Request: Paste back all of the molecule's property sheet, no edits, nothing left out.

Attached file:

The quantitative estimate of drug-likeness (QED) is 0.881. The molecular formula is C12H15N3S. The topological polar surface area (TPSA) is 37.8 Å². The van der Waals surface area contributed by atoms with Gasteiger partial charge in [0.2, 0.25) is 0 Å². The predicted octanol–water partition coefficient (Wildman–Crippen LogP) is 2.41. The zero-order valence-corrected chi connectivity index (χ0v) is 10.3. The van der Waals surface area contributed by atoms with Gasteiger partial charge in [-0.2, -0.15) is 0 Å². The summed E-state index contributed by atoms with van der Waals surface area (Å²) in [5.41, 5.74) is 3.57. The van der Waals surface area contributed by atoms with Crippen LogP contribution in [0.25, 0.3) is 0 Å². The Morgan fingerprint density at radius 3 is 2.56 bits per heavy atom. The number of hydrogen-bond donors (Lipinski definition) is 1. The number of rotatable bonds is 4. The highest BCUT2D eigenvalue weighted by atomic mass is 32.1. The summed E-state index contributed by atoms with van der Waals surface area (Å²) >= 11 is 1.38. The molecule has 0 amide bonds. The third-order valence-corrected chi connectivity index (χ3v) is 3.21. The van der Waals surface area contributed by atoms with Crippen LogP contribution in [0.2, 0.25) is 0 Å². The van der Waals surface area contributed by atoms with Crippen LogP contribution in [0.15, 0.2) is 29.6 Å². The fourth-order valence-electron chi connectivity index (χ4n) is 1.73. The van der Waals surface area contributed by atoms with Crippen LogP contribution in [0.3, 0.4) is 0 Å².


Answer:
The quantitative estimate of drug-likeness (QED) is 0.881. The molecular formula is C12H15N3S. The topological polar surface area (TPSA) is 37.8 Å². The van der Waals surface area contributed by atoms with Gasteiger partial charge in [0.2, 0.25) is 0 Å². The predicted octanol–water partition coefficient (Wildman–Crippen LogP) is 2.41. The zero-order valence-corrected chi connectivity index (χ0v) is 10.3. The van der Waals surface area contributed by atoms with Gasteiger partial charge in [-0.2, -0.15) is 0 Å². The summed E-state index contributed by atoms with van der Waals surface area (Å²) in [5.41, 5.74) is 3.57. The van der Waals surface area contributed by atoms with Crippen LogP contribution in [0.25, 0.3) is 0 Å². The Morgan fingerprint density at radius 3 is 2.56 bits per heavy atom. The number of hydrogen-bond donors (Lipinski definition) is 1. The number of rotatable bonds is 4. The highest BCUT2D eigenvalue weighted by atomic mass is 32.1. The summed E-state index contributed by atoms with van der Waals surface area (Å²) >= 11 is 1.38. The molecule has 0 amide bonds. The third-order valence-corrected chi connectivity index (χ3v) is 3.21. The van der Waals surface area contributed by atoms with Crippen LogP contribution in [0.2, 0.25) is 0 Å². The van der Waals surface area contributed by atoms with Crippen LogP contribution in [0.15, 0.2) is 29.6 Å². The fourth-order valence-electron chi connectivity index (χ4n) is 1.73. The van der Waals surface area contributed by atoms with Crippen LogP contribution in [0.3, 0.4) is 0 Å².